(Joyal calls this a strict linear interval; by removing the hypothesis of distinct top and bottom, one arrives at a weaker notion he calls “linear interval”. Linear intervals in this sense are classified by the topos , where , sometimes called the algebraist’s Delta or the augmented simplex category, is the category of all finite ordinals including the empty one.)
In a topos of sheaves over a sober space, a local ring is precisely what algebraic geometers usually call a “sheaf of local rings”: namely, a sheaf of rings all of whose stalks are local. See locally ringed topos. This is a special case of the case of Cover-preserving flat functors below.
See also this MO discussion
This is a weak homotopy equivalence of toposes, in that it induces isomorphisms on geometric homotopy groups of the terminal object.
A geometric theory whose models are -torsors can be described as follows. It has one sort, , and one unary operation for every element . It has algebraic axioms and , which make into a -set, and geometric axioms (inhabited-ness), for all (freeness), and (transitivity).
This is such that for a topological space, geometric morphisms classifies topological -principal bundles on .
At generalized universal bundle and principal ∞-bundle it is discussed that the principal bundle classified by a morphims into a classifying object is its homotopy fiber, and how the universal bundle is a replacement of the point such that its ordinary pullback models that homotopy pullback.
We can send this morphism in Grpd with
which sends a set to the -set equipped with the evident -action induced by that of on itself.
Because for any set with -action we have naturally
singled out this way in this way is the universal object in , namely equipped with the canonical -action on itself.
It ought to be true that the topos-incarnation of the -principal bundle on a topological space classified by a geometric morphism is the -pullback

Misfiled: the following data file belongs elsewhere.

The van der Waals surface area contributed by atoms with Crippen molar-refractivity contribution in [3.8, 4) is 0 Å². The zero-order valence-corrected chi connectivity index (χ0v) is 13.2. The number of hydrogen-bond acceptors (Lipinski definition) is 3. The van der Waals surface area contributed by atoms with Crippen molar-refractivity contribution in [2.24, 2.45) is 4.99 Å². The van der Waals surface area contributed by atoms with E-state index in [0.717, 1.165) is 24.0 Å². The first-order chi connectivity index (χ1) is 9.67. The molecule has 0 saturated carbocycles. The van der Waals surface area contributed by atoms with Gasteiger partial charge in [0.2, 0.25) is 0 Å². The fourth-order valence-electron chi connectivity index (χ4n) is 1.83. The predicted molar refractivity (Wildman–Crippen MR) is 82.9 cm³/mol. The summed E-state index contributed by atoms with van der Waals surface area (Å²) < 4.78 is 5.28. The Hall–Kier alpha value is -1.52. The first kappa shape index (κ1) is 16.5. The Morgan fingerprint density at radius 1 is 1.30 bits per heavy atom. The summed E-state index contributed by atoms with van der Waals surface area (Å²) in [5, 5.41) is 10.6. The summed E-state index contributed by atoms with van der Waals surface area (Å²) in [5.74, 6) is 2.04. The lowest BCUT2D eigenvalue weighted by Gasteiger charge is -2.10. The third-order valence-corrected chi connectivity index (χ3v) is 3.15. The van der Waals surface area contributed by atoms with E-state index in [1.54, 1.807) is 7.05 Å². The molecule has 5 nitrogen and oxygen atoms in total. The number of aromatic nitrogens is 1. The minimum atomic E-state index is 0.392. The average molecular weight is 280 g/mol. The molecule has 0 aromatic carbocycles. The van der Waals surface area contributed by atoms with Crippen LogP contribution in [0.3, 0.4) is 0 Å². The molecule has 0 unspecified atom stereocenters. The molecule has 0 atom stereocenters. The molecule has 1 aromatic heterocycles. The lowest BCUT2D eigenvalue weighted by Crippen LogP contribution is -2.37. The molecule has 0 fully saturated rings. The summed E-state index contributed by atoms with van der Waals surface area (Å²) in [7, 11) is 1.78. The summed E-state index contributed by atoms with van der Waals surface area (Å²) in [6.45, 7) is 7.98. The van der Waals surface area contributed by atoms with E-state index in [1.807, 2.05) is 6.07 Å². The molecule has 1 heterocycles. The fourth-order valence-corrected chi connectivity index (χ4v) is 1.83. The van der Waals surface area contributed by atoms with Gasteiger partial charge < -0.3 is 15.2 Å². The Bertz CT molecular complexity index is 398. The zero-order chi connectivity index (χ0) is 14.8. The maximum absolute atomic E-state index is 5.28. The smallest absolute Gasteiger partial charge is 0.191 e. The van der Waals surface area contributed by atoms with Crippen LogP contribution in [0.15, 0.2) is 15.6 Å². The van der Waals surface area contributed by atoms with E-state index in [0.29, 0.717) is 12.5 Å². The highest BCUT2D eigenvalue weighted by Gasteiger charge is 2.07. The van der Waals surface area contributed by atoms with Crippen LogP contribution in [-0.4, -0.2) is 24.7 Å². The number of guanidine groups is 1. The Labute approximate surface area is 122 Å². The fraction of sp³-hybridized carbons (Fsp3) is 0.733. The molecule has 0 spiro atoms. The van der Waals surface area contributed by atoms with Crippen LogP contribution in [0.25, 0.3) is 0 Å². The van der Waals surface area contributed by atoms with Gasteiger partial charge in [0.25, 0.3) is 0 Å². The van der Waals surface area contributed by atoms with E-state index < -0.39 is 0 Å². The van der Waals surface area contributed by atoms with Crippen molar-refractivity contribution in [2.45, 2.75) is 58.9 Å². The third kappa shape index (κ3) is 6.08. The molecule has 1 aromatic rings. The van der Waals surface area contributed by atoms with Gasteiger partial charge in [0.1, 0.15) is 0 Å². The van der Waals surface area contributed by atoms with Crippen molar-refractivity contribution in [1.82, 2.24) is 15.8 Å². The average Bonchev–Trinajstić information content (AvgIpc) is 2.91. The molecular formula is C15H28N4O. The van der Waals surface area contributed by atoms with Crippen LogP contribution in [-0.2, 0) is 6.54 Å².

needs more discussion…
In fact, any Grothendieck topos can be thought of as a classifying topos for some localic groupoid. This is related to the discussion above, since Joyal and Tierney showed that any Grothendieck topos is equivalent to the for some localic groupoid . A useful discussion of this idea starts here.
As a special case of the above, any presheaf topos, i.e. any topos of the form , is the classifying topos for flat functors from (sometimes also called “-torsors”). In other words, geometric morphisms are the same as flat functors . This is Diaconescu's theorem. If has finite limits, then a flat functor is the same as a functor that preserves finite limits.
Another way, apart from that above, of viewing any Grothendieck topos as a classifying topos is to start with a small site of definition for it. Any such site gives rise to a geometric theory called the theory of cover-preserving flat functors on that site. The classifying topos of this theory is again .
Moreover, for any object of , there is a small site of definition for which includes , and thus for which is (part of) the universal object.
This is the classifying topos for cover-preserving flat functors out of .
Every category of such functors is the category of models of some geometric theory, and for every geometric theory there is such a cartesian site.
This appears as (Johnstone, remark D3.1.13).
As a special case or rather re-interpretation of the above, let be any essentially algebraic theory and equip its syntactic category with some coverage . Then the sheaf topos is the classifying topos for local -algebras :
such that this sheaf of algebras is local as seen by the respective topologies.
See locally algebra-ed topos for more on this.
we should expect there to be a topos analog of the total space, , for the classifying space. This analog is the generic G-torsor, which is an internal -torsor in the topos . The important aspect of the space is that as a principal -bundle over , it is a universal element, i.e. the natural transformation that it induces (by the Yoneda lemma) is the isomorphism which exhibits as the object representing the functor . For the same Yoneda reasons, the classifying topos of any geometric theory comes with a generic -model, which is a -model in which represents the functor in the same way. For = the theory of -torsors, this generic model is the generic -torsor.
A standard textbook reference is section D3 of
Original articles include
Ieke Moerdijk, The classifying topos of a continuous groupoid I, Trans. A.M.S. 310 (1988), 629-668.
Ieke Moerdijk, Classifying spaces and classifying topoi, Lecture Notes in Math. 1616, Springer-Verlag, New York, 1995.
Classifying toposes as locally algebra-ed (infinity,1)-toposes are discussed in section 1.4 of